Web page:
While I’ve spent a lot of time and placed emphasis on the pursuit of traditional, dry English ciders, in fact there are multiple other regions of Europe that have their own cider traditions. Of these, Normandy is perhaps the best known, and this is where Clos Normand Brut is produced.
In some ways, it’s similar to some American ciders I’ve tried, such as Blue Mountain’s Estate Winesap Hard Cider, in that’s it’s highly carbonated, dry, clarified, tart, and champagne-like. But that’s where the resemblance ends.
Unlike the thin, monochromatic flavors imparted by the low-tannin table apples that dominate its American counterparts, Clos Normand is complex, astringent, and tannic, yet not harshly so, which is a good thing because it’s low sugar (9g/12oz) and alcohol (4% abv) content do very little to mask any of the apple flavors. I’ve tried some ciders that come across dry and bitter despite having quite a lot of sugar added–and wouldn’t want to try these without that sugar to smooth them out–but that is not a problem here. Clos Normand is incredibly balanced and focused on delivering the essence of its apples without artificial manipulation.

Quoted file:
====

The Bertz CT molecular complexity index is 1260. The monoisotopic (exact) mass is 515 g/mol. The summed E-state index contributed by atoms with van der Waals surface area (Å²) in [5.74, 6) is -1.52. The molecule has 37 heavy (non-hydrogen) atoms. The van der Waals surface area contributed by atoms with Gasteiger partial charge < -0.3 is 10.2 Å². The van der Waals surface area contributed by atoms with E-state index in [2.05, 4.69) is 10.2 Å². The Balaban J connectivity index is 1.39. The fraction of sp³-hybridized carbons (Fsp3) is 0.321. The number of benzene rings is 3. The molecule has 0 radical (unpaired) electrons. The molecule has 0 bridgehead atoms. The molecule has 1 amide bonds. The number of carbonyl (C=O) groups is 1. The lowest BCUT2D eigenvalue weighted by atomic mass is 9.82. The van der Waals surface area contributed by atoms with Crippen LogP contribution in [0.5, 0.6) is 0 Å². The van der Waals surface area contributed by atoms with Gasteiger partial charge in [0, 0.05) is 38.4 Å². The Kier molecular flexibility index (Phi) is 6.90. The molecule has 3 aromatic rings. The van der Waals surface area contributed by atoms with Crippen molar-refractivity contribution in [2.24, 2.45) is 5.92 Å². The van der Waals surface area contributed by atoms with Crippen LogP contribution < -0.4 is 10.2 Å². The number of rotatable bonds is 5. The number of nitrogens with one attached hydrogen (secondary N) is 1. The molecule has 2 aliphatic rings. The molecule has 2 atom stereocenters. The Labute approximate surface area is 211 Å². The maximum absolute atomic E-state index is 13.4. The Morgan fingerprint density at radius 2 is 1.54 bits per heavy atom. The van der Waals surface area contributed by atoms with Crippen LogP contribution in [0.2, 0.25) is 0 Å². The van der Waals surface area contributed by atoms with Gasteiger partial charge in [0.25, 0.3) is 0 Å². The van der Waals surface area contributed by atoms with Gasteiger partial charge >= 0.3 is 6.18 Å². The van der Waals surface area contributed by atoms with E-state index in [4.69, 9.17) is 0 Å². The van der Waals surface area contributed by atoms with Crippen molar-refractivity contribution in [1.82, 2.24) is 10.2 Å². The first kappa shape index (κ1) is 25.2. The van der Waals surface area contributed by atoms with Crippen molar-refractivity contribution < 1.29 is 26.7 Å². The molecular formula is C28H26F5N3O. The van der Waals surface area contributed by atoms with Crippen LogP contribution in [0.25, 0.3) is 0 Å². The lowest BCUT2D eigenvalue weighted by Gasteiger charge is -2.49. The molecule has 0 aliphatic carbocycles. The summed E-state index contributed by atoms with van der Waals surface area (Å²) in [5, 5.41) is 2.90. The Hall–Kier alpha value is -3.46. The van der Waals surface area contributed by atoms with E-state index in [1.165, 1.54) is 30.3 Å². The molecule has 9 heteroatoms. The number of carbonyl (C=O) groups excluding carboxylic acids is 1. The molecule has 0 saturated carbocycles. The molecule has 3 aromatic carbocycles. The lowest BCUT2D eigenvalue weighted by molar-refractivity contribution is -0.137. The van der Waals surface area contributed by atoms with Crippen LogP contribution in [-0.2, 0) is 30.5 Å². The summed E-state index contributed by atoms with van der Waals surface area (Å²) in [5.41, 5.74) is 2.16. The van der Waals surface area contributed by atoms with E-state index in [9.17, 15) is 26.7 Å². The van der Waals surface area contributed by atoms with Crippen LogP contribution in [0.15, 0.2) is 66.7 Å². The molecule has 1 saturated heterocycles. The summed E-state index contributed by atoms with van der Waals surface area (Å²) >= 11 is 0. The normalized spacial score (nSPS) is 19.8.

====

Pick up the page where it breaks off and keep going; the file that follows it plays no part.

Clos Normand Brut is impressive, likely quite different from most ciders you’ve tried, and I highly recommend it. It gives champagne a run for its money any day, especially considering the price (I paid $7 on sale for a 750ml bottle; generally it seems to run in the $9-$14 range).
Normandy, incidentally, also has a rich tradition of producing apple and pear brandy called Calvados. This is a highly interesting beverage with a fascinating history–one which is well-chronicled by author Charles Neal, whose book, Calvados: The Spirit of Normany, is not to be missed, nor is his video on the subject (which features him in character as ‘Armagnac man’ to amusing, understated humorous effect).
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